A new study by researchers at the University of Tennessee Health Science Center and the University of Iowa provides good news for patients with atrial fibrillation (AFib), or irregular heartbeat, who are at greater risk for stroke but cannot tolerate long-term anticoagulation therapy, the first-line treatment to prevent stroke. The study determined that an implanted device, known as a left atrial appendage closure (LAAC) device, decreases risk of stroke for those with AFib, compared to the risk associated when anticoagulation therapy is not used.
Rajesh Kabra, MD, FHRS, associate professor of Medicine, Cardiac Electrophysiology, is the lead author of the population-based cohort study of approximately 30,000 Medicare patients who received the device. The study was published in JAMA Network Open. The results found that the Watchman device, the first FDA-approved and most-commonly used LAAC device, provides a satisfactory option for patients unable to take blood thinners.
The umbrella-shaped LAAC device is implanted into the heart to plug the left atrial appendage so that it cannot release clots into the heart. After the implant, patients spend about 45 days on blood thinners and eventually take only aspirin for increased stroke prevention.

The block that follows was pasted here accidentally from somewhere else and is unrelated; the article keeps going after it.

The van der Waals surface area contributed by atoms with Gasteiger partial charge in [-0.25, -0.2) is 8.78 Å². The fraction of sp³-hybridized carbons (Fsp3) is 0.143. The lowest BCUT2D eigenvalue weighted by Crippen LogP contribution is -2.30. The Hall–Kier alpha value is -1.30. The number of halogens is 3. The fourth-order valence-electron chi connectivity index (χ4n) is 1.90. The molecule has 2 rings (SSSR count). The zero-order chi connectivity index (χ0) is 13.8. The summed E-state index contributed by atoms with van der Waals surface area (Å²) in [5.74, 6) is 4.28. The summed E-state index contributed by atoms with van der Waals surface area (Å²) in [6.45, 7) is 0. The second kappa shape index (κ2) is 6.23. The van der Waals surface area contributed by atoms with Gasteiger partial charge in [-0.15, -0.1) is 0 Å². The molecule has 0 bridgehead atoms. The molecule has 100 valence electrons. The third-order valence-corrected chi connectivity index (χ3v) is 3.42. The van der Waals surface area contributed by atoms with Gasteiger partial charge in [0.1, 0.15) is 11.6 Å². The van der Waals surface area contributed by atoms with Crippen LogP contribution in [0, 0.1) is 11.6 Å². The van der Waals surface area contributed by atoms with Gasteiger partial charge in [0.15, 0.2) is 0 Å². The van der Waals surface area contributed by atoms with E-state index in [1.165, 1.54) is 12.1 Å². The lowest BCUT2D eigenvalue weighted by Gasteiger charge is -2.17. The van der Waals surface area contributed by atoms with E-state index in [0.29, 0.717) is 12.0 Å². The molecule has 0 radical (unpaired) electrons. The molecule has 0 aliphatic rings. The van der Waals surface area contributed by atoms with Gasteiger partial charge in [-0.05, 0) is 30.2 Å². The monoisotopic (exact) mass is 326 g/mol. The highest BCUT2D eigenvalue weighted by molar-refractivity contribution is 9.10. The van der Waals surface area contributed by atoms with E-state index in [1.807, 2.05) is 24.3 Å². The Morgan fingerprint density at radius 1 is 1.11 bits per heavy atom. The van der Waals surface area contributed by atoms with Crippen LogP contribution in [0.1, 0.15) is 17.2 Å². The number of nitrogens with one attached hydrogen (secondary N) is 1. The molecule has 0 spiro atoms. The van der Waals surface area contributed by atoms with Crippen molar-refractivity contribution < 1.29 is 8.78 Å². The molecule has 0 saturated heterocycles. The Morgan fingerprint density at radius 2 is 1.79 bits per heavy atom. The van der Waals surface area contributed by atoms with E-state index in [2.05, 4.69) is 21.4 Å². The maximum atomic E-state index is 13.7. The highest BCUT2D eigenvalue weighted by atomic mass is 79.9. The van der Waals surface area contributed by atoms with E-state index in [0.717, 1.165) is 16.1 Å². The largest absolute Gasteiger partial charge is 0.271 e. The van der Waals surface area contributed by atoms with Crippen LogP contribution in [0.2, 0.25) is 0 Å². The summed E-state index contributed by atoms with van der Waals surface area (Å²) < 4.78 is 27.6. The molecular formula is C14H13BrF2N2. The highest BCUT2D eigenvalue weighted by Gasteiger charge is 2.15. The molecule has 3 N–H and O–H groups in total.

“I think it’s very reassuring to those who cannot take long-term blood thinners,” Dr. Kabra said. “Despite these being older patients with a lot of other comorbidities, the device was effective in preventing stroke in that population.”
Atrial fibrillation is the most-common heart rhythm problem in the United States, Dr. Kabra said. It is associated with a five-times higher risk of stroke, especially in patients who are in their 80s. AFib accounts for one-fourth to one-fifth of all strokes.
“AFib currently affects approximately six million Americans,” Dr. Kabra said. “Over the next 10 to 15 years, that number is going to double, because it is seen more in the elderly population.”
He said blood thinners remain the first-line treatment for AFib. However, these devices are indicated in patients who cannot take blood thinners because they have bleeding issues, or are at risk for fall, or have other conditions.
“Our study basically reaffirms that in the real world (as opposed to in a clinical trial), these devices do prevent stroke,” Dr. Kabra said. “Even though the patients were older and were sicker than in the clinical trials, the effectiveness in stroke prevention remained. So, we can be more confident in recommending these devices to our AFib patients who cannot take long-term blood thinners.”